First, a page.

Easy Eating for a Healthy Infant

Maternal nutrition is extremely important as nutrients are passed from the mom to the baby, therefore, moms must have an adequate supply for the health of her fetus.

The best and easiest way for mom to ensure she is receiving adequate nutrition is through a varied diet consisting of whole foods including: Vegetables, fruit, whole grains, nuts and seeds, lean animal protein and/or dried beans, and plenty of fresh, clean water. My general rule is if it comes from the ground, eat it; if it comes in a box, read the ingredients carefully.

For a healthy, singleton pregnancy, most women only need an additional 300 calories in the first trimester and 500 in the third trimester.

If you have ever counted calories, you know that this is not a lot. The emphasis in pregnancy nutrition should not necessarily be greater quantity of foods, but rather greater quality of healthy, nutrient dense foods.

In this article, I will take you through essential nutrients to focus on and where they can be found naturally.

The table below lists some of the most important vitamins and nutritional necessities, as well as common, accessible sources.




Healthy eating during pregnancy can be easy, delicious, and fun. Focusing on what you can eat rather than what you can’t, will make this transition more smooth but this article wouldn’t be complete without some discussion of the foods to avoid.

The majority of literature coming out of the United States will tell you to avoid raw meat, fish and eggs, smoked fish, deli meat, unpasteurized milk and soft cheeses, and pate due to risk of listeria. My goal here is to provide you with information for you to make your own decision, with the assistance of your primary care professional for concerns you may have.

If you’re eating sushi while pregnant choose seafood with lower mercury content (salmon over tuna). Fish served in most Canadian restaurants has been flash frozen which kills parasites that could be found in raw fish, and have been screened for microbial contamination. Most documented cases of people falling ill after eating raw fish come out of the Caribbean and the South Pacific where food handling laws aren’t as strict.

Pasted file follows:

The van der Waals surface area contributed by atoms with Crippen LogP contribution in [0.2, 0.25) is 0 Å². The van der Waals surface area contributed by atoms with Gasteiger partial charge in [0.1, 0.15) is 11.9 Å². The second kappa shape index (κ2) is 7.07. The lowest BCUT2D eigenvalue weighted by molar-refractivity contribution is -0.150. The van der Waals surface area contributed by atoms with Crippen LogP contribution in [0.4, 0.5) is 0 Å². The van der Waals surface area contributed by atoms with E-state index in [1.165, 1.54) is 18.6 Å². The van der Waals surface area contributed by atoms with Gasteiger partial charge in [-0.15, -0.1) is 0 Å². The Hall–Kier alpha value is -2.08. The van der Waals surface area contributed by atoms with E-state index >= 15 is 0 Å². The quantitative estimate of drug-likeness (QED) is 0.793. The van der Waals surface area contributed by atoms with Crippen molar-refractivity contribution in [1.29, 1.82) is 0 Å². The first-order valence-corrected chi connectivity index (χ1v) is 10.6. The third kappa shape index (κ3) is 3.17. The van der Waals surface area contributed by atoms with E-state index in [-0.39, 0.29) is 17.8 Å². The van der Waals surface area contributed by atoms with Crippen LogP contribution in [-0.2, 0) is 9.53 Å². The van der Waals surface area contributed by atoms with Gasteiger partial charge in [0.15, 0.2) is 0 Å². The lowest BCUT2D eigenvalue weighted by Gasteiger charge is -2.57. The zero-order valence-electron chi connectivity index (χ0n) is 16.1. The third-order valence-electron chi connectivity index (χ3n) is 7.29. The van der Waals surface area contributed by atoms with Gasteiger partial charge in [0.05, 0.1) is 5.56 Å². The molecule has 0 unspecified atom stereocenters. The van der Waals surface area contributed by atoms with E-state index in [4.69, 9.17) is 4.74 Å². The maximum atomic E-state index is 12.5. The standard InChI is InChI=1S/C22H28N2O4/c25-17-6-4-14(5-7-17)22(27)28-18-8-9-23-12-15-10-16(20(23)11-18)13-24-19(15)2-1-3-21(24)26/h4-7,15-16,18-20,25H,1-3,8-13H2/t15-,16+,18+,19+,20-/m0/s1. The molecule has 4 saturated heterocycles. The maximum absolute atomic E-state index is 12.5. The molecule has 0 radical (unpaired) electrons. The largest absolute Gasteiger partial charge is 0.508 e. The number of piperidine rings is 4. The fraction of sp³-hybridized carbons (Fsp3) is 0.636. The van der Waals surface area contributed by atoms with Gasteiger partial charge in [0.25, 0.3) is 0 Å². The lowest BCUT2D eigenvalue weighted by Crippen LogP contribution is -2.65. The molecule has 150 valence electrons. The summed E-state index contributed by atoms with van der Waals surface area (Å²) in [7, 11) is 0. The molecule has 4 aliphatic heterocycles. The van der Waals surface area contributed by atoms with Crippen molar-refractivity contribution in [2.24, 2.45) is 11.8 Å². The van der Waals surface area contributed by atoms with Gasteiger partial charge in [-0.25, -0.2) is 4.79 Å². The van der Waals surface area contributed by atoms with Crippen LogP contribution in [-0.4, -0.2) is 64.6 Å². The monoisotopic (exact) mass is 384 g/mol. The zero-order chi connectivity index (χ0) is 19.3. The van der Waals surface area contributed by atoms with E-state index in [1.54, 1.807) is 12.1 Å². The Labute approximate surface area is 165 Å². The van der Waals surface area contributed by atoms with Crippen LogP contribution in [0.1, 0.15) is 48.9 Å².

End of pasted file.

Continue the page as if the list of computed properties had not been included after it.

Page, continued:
Health Canada now deems the risk of developing listeria from soft cheese very rare, but still recommends it be avoided if not made with pasteurized milk.

Luckily, most cheeses sold in Canada are made from pasteurized milk so read the labels and enjoy.

Deli meats have been deemed safe by the College of Family Physicians of Canada recently because standards in Canada have become stricter. However, in general they contain a lot of nitrates and while I don’t recommend nitrates for anyone, being pregnant does not put you at a higher risk.

Coffee and caffeine should be limited to no more than 200mg per day (a 7oz cup of coffee has between 80-180mg depending on how it is roasted and brewed). Eggs should be fully cooked and alcohol should not be consumed.

Trying new recipes, new foods, and spices throughout your pregnancy will keep you satisfied and can help your child have a healthy varied diet for life. Happy Eating!

Brittney Kirton  is  a  Registered Holistic Nutritionist, and an International Board Certified Lactation Consultant. She strives to provide clients with current, fact-based feeding and nutrition information for every Life Stage. She can be reached at www.lifestagesfeeding.com.

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